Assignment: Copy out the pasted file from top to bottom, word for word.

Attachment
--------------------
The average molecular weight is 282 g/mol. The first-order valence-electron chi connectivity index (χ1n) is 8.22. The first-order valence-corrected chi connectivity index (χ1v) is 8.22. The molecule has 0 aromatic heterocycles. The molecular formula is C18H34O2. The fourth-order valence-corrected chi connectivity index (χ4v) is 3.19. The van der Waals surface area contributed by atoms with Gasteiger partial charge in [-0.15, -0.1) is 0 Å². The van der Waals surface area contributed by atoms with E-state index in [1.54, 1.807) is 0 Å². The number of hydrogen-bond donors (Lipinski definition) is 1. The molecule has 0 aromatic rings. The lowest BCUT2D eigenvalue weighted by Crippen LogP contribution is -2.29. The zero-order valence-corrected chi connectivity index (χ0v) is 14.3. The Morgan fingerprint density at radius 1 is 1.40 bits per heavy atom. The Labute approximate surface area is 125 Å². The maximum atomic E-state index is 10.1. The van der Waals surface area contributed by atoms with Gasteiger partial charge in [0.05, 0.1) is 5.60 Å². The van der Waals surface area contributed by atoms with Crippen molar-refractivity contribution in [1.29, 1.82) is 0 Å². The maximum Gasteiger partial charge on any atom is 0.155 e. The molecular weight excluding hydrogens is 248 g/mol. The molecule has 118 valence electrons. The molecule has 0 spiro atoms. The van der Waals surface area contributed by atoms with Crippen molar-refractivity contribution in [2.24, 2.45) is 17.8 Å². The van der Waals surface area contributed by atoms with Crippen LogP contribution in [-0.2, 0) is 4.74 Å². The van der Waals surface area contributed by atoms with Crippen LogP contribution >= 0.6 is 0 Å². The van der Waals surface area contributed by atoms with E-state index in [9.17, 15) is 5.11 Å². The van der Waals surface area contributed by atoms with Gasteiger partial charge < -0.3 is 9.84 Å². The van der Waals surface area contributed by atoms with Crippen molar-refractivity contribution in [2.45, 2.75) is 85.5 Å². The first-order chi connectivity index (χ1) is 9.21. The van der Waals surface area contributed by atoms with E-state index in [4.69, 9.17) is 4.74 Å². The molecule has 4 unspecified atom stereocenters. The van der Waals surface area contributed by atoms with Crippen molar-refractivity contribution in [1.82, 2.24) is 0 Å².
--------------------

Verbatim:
The average molecular weight is 282 g/mol. The first-order valence-electron chi connectivity index (χ1n) is 8.22. The first-order valence-corrected chi connectivity index (χ1v) is 8.22. The molecule has 0 aromatic heterocycles. The molecular formula is C18H34O2. The fourth-order valence-corrected chi connectivity index (χ4v) is 3.19. The van der Waals surface area contributed by atoms with Gasteiger partial charge in [-0.15, -0.1) is 0 Å². The van der Waals surface area contributed by atoms with E-state index in [1.54, 1.807) is 0 Å². The number of hydrogen-bond donors (Lipinski definition) is 1. The molecule has 0 aromatic rings. The lowest BCUT2D eigenvalue weighted by Crippen LogP contribution is -2.29. The zero-order valence-corrected chi connectivity index (χ0v) is 14.3. The Morgan fingerprint density at radius 1 is 1.40 bits per heavy atom. The Labute approximate surface area is 125 Å². The maximum atomic E-state index is 10.1. The van der Waals surface area contributed by atoms with Gasteiger partial charge in [0.05, 0.1) is 5.60 Å². The van der Waals surface area contributed by atoms with Crippen molar-refractivity contribution in [1.29, 1.82) is 0 Å². The maximum Gasteiger partial charge on any atom is 0.155 e. The molecular weight excluding hydrogens is 248 g/mol. The molecule has 118 valence electrons. The molecule has 0 spiro atoms. The van der Waals surface area contributed by atoms with Crippen molar-refractivity contribution in [2.24, 2.45) is 17.8 Å². The van der Waals surface area contributed by atoms with Crippen LogP contribution in [-0.2, 0) is 4.74 Å². The van der Waals surface area contributed by atoms with Crippen LogP contribution >= 0.6 is 0 Å². The van der Waals surface area contributed by atoms with E-state index in [9.17, 15) is 5.11 Å². The van der Waals surface area contributed by atoms with Gasteiger partial charge < -0.3 is 9.84 Å². The van der Waals surface area contributed by atoms with Crippen molar-refractivity contribution in [2.45, 2.75) is 85.5 Å². The first-order chi connectivity index (χ1) is 9.21. The van der Waals surface area contributed by atoms with E-state index in [4.69, 9.17) is 4.74 Å². The molecule has 4 unspecified atom stereocenters. The van der Waals surface area contributed by atoms with Crippen molar-refractivity contribution in [1.82, 2.24) is 0 Å².